Take one look of these Australian earthworms and you'll know exactly why our ancestors felt the need to invent fire. What are the longest worms in the world? That would be the giant Gippsland earthworm - a very thick worms and one of the largest worm species in the world. Even though they may look terrifying, they are perfectly harmless. You don't have to worry about running into them either, as they only live in one very specific location.
These extremely long worms are as curious as they are rare, but there are several factors threatening the long term survival of these massive, gross worms. It's good that the Internet has discovered them, because awareness and active conservation efforts are the only way that these creepy-crawlies will live to keep grossing us out in the future.
These subterranean colossuses were unknown to the majority of the world until a group of railway workers accidentally dug one out sometime during the early 1800s. The men were so puzzled by the creature - which they thought to be some sort of bizarre snake - they took it to the University of Melbourne in hopes the professors there could shed some light on their discovery. They must have been shocked to learn that they had inadvertantly discovered a new species of giant earthworm.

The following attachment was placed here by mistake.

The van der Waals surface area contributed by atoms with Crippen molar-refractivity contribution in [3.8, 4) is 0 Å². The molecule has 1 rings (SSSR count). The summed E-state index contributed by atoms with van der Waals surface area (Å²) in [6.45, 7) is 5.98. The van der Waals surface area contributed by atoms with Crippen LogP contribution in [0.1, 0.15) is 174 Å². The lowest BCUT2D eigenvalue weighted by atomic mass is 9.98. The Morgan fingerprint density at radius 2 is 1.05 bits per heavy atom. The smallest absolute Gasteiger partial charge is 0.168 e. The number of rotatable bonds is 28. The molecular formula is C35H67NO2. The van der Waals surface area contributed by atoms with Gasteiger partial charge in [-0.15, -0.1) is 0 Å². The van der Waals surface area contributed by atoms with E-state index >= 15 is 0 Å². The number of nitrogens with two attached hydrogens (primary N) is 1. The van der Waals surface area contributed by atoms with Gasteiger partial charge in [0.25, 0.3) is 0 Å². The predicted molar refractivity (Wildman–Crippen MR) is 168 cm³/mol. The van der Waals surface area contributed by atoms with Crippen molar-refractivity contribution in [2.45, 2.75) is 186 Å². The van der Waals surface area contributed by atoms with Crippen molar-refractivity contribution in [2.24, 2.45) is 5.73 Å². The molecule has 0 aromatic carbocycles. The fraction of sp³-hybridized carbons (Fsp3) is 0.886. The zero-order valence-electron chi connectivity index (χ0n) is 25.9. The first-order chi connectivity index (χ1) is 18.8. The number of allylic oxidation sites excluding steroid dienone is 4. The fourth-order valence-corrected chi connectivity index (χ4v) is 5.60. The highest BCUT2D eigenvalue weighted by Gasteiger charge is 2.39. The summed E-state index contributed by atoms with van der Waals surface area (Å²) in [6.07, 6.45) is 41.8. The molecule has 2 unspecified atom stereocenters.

Different specimens of the giant Gippsland earthworm can vary greatly in size, but all of them are impressively large. The biggest ones on record measure out to about 10 feet in length, a massive achievement for a lowly worm. They're not only long, but thick as well. Some worms have been recorded as being an inch in diameter.
The giant Gippsland earthworm can only be found in one particular area of Australia, in a place known as Gippsland. They have a remarkably small and are mostly found living beneath private ranches and farms. Even the people of Gippsland are unlikely to bump into one of these worms, as they can burrow five feet underground and only come to the surface if their tunnels are flooded by heavy rain.
The giant Gippsland earthworm is a hermaphroditic species, meaning each worm has both male and female sex organs. During mating, both worms pass of their own sperm to their partners. This can be difficult for the Gippsland earthworm, as their large bodies make it difficult to copulate in their underground tunnels. Scientists believe these flexible worms stretch themselves out in order to fit two of them together in the same tunnel.
Baby worms are born from eggs and can take 12 months to emerge. When they do, they are already impressively long. Newborns can measure out to be around a foot long at birth.